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Resilient Social Relationships and Collaboration in the Management of Social–Ecological Systems

Abraham B. Nkhata, Centre for Environment, Agriculture and Development, University of KwaZulu-Natal
Charles M. Breen, Centre for Environment, Agriculture and Development, University of KwaZulu-Natal
Wayne A. Freimund, Department of Society and Conservation, The University of Montana


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This paper proposes and articulates a social relationships perspective of collaboration in the management of social–ecological systems (SESs). It provides a conceptual premise for understanding the dynamics of long-term social relationships that underlie collaborative processes. We argue that a resilience approach offers a better perspective for the study of change in long-term relationships. A conceptual framework based on the theories of resilience and social relationships is developed for analyzing the evolution of collaborative schemes. The essence of the framework is to facilitate understanding and building of resilient social relationships for effective collaboration through interpreting and managing relational change. We suggest that an analysis of resilient social relationships requires an understanding of the complexity and extent of relational change. The elements of a behavioral approach to relationships theory are discussed as a foundation for resilient social relationships. By incorporating the models of Holling (1995) and Cousins (2002) into a behavioral approach to relationships theory, the framework we propose can be used to determine the potential for change based on the amount of relational capital and the degree of relational connectedness in long-term social relationships.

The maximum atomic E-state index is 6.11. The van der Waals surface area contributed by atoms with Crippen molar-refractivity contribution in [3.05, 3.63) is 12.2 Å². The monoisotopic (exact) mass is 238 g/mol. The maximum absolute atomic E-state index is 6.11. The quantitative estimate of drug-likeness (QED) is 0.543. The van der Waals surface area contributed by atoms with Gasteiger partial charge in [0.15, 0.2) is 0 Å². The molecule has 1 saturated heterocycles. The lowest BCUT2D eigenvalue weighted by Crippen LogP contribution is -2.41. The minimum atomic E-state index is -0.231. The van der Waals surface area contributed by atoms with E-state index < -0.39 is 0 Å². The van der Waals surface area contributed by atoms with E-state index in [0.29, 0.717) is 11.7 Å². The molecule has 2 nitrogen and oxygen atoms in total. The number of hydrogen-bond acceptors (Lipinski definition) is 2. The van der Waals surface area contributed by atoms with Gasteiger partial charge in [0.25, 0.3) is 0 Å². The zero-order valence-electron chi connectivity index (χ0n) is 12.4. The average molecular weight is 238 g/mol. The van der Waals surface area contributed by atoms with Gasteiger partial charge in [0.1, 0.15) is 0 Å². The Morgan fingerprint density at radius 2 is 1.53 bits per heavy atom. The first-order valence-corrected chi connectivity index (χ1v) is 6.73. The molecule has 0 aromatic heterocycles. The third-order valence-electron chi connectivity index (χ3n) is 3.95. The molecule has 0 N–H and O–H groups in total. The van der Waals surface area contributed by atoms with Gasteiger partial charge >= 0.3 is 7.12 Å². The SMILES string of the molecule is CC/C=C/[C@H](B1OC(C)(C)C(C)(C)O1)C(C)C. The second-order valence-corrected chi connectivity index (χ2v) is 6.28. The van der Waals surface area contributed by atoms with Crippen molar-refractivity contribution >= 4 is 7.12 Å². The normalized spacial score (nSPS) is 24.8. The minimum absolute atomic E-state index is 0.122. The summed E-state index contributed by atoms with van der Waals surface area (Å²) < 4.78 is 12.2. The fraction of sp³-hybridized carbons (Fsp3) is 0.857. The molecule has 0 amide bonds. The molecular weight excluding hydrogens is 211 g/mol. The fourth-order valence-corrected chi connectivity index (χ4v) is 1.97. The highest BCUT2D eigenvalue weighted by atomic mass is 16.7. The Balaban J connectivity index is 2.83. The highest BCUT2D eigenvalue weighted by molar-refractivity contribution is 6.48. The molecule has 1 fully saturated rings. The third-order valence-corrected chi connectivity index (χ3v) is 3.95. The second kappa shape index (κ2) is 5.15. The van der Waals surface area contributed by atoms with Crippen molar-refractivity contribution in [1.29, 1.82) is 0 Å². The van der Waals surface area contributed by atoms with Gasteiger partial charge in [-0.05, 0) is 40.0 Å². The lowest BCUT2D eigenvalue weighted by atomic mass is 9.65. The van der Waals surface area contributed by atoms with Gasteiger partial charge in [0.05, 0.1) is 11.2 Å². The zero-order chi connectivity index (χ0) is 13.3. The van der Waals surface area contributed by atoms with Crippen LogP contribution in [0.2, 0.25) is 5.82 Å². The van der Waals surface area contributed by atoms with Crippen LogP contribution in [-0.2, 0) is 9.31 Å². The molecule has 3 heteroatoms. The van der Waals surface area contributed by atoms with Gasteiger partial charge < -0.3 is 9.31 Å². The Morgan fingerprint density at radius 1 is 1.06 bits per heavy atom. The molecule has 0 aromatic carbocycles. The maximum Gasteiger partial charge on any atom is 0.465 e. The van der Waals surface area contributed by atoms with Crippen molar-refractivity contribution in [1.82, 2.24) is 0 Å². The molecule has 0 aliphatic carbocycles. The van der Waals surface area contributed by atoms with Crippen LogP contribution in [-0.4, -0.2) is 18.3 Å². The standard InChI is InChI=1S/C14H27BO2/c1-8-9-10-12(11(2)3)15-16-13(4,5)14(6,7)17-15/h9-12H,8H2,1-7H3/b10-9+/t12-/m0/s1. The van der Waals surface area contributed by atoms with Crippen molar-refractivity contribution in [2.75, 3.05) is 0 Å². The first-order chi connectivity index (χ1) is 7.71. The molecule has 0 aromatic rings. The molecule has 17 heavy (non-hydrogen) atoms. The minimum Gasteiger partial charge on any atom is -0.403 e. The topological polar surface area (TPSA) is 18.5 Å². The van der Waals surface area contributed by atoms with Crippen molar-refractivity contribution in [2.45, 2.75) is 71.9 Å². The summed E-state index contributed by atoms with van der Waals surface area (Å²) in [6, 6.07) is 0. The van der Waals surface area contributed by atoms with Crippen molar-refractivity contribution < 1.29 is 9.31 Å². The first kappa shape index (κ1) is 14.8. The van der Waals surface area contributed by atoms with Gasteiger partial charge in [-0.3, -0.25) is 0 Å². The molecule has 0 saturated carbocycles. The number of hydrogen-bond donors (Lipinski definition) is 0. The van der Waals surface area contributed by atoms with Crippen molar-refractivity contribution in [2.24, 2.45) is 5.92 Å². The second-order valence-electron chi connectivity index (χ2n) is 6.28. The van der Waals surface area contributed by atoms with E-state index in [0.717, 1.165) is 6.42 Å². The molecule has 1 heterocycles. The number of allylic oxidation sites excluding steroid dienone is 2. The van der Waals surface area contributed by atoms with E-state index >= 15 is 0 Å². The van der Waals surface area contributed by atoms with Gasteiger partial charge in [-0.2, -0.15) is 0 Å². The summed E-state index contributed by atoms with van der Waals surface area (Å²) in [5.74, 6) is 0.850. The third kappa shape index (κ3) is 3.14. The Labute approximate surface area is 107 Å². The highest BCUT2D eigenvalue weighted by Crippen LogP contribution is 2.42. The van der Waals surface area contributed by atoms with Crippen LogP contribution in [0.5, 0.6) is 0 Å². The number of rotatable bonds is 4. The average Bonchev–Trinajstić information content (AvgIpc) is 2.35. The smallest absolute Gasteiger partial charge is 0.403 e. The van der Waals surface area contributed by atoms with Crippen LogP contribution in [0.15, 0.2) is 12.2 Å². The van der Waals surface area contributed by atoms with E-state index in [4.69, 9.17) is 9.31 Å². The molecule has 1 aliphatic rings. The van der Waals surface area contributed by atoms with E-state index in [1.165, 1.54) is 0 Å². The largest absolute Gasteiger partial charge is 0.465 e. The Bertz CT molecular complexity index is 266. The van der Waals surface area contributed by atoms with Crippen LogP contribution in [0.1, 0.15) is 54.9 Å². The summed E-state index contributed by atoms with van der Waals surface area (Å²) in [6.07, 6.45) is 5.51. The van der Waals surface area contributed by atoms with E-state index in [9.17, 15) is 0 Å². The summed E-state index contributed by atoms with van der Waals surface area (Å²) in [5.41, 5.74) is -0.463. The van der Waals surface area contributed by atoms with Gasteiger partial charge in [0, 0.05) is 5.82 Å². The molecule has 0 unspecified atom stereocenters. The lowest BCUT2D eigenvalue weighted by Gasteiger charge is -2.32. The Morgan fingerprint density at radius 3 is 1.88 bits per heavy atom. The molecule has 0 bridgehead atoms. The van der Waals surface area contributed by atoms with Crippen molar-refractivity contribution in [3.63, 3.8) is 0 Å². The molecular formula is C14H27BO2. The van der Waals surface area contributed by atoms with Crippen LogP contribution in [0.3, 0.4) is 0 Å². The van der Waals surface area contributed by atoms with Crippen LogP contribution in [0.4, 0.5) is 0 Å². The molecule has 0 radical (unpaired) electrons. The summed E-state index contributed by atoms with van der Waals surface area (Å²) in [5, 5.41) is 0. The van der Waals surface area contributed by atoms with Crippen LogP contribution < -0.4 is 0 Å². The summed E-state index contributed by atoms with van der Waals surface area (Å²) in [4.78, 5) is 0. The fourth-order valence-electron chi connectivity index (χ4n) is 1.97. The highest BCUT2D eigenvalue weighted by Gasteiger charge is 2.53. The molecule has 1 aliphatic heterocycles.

Key words

collaboration; relational capital; relational change; relational connectedness; resilience; social relationships; social-ecological systems

Copyright © 2008 by the author(s). Published here under license by The Resilience Alliance. This article is under a Creative Commons Attribution-NonCommercial 4.0 International License. You may share and adapt the work for noncommercial purposes provided the original author and source are credited, you indicate whether any changes were made, and you include a link to the license.

Ecology and Society. ISSN: 1708-3087